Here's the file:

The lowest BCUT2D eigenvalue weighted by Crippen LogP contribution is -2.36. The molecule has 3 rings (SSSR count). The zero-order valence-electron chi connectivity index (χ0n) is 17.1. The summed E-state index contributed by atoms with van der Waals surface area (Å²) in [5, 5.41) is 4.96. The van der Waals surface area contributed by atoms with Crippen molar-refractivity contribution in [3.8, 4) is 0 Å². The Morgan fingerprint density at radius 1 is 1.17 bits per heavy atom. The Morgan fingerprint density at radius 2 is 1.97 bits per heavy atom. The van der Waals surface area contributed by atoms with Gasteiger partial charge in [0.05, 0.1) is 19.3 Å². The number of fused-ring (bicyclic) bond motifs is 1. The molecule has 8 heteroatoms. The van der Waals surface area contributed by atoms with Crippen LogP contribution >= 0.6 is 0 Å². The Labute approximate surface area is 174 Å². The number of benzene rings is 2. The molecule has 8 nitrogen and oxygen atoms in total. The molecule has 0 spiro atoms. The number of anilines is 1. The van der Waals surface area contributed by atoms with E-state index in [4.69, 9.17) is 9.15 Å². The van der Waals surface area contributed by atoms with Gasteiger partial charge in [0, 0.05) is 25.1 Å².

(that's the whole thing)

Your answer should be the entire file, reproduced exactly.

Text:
The lowest BCUT2D eigenvalue weighted by Crippen LogP contribution is -2.36. The molecule has 3 rings (SSSR count). The zero-order valence-electron chi connectivity index (χ0n) is 17.1. The summed E-state index contributed by atoms with van der Waals surface area (Å²) in [5, 5.41) is 4.96. The van der Waals surface area contributed by atoms with Crippen molar-refractivity contribution in [3.8, 4) is 0 Å². The Morgan fingerprint density at radius 1 is 1.17 bits per heavy atom. The Morgan fingerprint density at radius 2 is 1.97 bits per heavy atom. The van der Waals surface area contributed by atoms with Gasteiger partial charge in [0.05, 0.1) is 19.3 Å². The number of fused-ring (bicyclic) bond motifs is 1. The molecule has 8 heteroatoms. The van der Waals surface area contributed by atoms with Crippen LogP contribution >= 0.6 is 0 Å². The Labute approximate surface area is 174 Å². The number of benzene rings is 2. The molecule has 8 nitrogen and oxygen atoms in total. The molecule has 0 spiro atoms. The number of anilines is 1. The van der Waals surface area contributed by atoms with E-state index in [4.69, 9.17) is 9.15 Å². The van der Waals surface area contributed by atoms with Gasteiger partial charge in [0, 0.05) is 25.1 Å².